7 Anti-Inflammatory Foods You Should Be Eating This Winter

Getty Images / Dimitris66, PHOTOGRAPHY / DERA BURRESON, STYLING / LAUREN MCANELLY / HOLLY RABIKIS
Shorter days, colder temps, warm drinks and comfort foods are all things we commonly associate with winter—not usually bright-colored fresh produce. Yet, the colder weather means a new crop of fruits and vegetables is about to be at its peak in terms of flavor, nutrients and anti-inflammatory potential. While some inflammation is normal, chronic inflammation can up your risk of diseases such as cancer, dementia, diabetes and more. Eating an anti-inflammatory diet packed with inflammation-fighting foods can help keep you healthier in the long run.
While it’s easy to overdo it on inflammatory foods around the holiday season (think: sugar cookies, processed foods and cocktails), you can also take some steps to help balance your diet by eating plenty of inflammation-fighting foods this winter. Here are the seven best anti-inflammatory winter foods.
Don’t let pomegranate’s outer layer intimidate you, because the tender seeds (also known as arils) and juice are both full of flavor and jam-packed with anti-inflammatory power. This is thanks to compounds like ellagitannin, anthocyanins and flavanols that act as antioxidants, quelling inflammation caused by free radical damage and preventing future damage. In fact, pomegranate’s antioxidant potential is considered greater than red wine and green tea. Arils make a great substitute for berries or citrus sections in a salad, and you can also add pomegranate juice to teas, smoothies or kombucha for a tart, fruity punch.
While we may buy it year-round, broccoli is actually a winter vegetable because of its ability to thrive in cold weather. You likely know that eating several servings of vegetables each day is a key part of an anti-inflammatory diet, but did you know you can reap additional anti-inflammatory perks by choosing a vegetable in the cruciferous family like broccoli? Cruciferous veggies contain bioactive sulfur compounds called glucosinolates that minimize disease risk by decreasing inflammation. If you’re not big on broccoli, incorporate other cold-weather cruciferous veggies like Brussels sprouts, kale, cabbage, Swiss chard and turnip greens.
All citrus fruits are packed with the immune-boosting antioxidant vitamin C, and most ripen to their sweetest flavor during winter months—two things that make any citrus fruit (including oranges, grapefruits, lemons, limes, tangelos and other varieties) an excellent cold-weather addition to your diet. If you’re looking for an extra antioxidant boost though, consider blood oranges. Their vibrant red-orange flesh comes from anthocyanins, the same compounds that make berries a top anti-inflammatory food. Blood oranges are delicious on their own, but they’re also great in a salad, incorporated into a pan sauce or as a healthy dessert.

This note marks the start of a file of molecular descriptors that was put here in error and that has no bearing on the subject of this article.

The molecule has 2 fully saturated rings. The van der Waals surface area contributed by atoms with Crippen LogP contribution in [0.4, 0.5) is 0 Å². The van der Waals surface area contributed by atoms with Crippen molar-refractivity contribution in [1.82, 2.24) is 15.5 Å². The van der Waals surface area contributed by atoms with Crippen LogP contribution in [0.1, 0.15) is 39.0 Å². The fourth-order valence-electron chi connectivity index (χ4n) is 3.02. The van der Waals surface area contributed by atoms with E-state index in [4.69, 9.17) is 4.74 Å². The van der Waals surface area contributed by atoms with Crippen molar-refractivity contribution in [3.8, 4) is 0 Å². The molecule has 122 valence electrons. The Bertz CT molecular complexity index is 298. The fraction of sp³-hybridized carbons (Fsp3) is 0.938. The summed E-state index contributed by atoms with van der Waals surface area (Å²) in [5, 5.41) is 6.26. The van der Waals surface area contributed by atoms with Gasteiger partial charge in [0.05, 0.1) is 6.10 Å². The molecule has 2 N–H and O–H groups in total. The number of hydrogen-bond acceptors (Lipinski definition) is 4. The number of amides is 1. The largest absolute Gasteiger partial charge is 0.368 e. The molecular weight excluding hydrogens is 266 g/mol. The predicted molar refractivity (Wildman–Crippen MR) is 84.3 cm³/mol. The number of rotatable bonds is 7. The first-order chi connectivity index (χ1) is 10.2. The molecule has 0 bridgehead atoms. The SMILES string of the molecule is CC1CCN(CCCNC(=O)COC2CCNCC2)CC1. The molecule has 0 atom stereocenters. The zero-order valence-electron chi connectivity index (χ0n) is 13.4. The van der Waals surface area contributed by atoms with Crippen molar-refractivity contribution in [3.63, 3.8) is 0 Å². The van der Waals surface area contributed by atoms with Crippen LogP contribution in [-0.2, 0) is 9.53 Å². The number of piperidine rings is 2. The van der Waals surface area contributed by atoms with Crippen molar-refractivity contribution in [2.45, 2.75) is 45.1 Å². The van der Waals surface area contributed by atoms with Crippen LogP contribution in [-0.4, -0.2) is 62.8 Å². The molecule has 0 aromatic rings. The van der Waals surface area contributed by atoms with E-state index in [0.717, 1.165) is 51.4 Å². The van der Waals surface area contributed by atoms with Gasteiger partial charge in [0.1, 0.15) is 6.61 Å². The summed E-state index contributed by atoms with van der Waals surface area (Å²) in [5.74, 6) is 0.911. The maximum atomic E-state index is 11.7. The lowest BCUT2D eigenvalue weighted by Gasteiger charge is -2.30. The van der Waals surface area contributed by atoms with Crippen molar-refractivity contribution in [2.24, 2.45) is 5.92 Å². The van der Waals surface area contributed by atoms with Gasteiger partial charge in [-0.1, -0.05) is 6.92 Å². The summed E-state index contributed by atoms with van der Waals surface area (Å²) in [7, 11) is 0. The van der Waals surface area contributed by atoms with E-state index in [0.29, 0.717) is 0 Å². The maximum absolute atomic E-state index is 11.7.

Leeks are part of the allium family which also includes onions, shallots and scallions. Allium vegetables and roots all contain quercetin, an anti-inflammatory compound that research suggests may lessen the inflammatory effects of harmful chemicals and compounds in the body. Found predominantly in winter and early spring, leeks can be a great substitute for other alliums in recipes. If you’ve never cooked with them, think of them as scallion with a bigger root and broader leaves with a slightly more pungent flavor (yet still milder than onions). We love them in soup, braised in the oven or even folded into mashed potatoes for a veggie boost.
Sweet potatoes are at the top of the list in terms of anti-inflammatory starchy veggies. This is partly due to the them serving as a lower-glycemic carb source and vitamin C, but also because of their impressive carotenoid content. Carotenoids (like beta-carotene) impart the spud’s deep orange color, but they also act protect cells from free radical damage that could create inflammation or exacerbate existing inflammation. Additionally, most carotenoids get converted to the active form of vitamin A (which is key in immune regulation and inflammation management) in the body. We like to roast sweet potatoes, stuff them with our favorite fillings and make them into healthier fries.
Beets are a great source of potassium, folate and vitamin C—all nutrients that play various roles in the immune system’s regulation of inflammation. But two other compounds in beets—betaine and nitrates—really make them stand out as an anti-inflammatory star. Betaine is a lesser-known antioxidant-like compound that preliminary research links to lower inflammatory blood markers. And naturally occurring nitrates (different from ones added to cured and processed foods that pose potential health risks) appear to have an anti-inflammatory effect that lowers blood pressure.
Improving gut health is a key tenant to preventing and reducing inflammation, and research suggests the best way to do this is by eating more probiotic-rich foods (like yogurt, kombucha and fermented vegetables) and eating more prebiotics through high-fiber produce. Prebiotics are fibers that nourish our existing gut microbes, and pears are an excellent source of prebiotic fiber to help your good bacteria thrive. Pears are also one of the highest-fiber fruits (a medium pear contains approximately 6 grams of fiber). You can snack on a pear with some nut butter, toss some into a salad, roast them or make them into a healthy dessert.
Carolyn Williams, PhD, RD, is a culinary nutrition expert known for her ability to simplify food and nutrition information. She’s also the author of two cookbooks, Meals That Heal: 100 Everyday Anti-Inflammatory Recipes in 30 Minutes or Less and One-Pot Meals That Heal (June 2022). She is also the co-host of the Happy Eating podcast. You can follow her on Instagram @realfoodreallife_rd or on carolynwilliamsrd.com.
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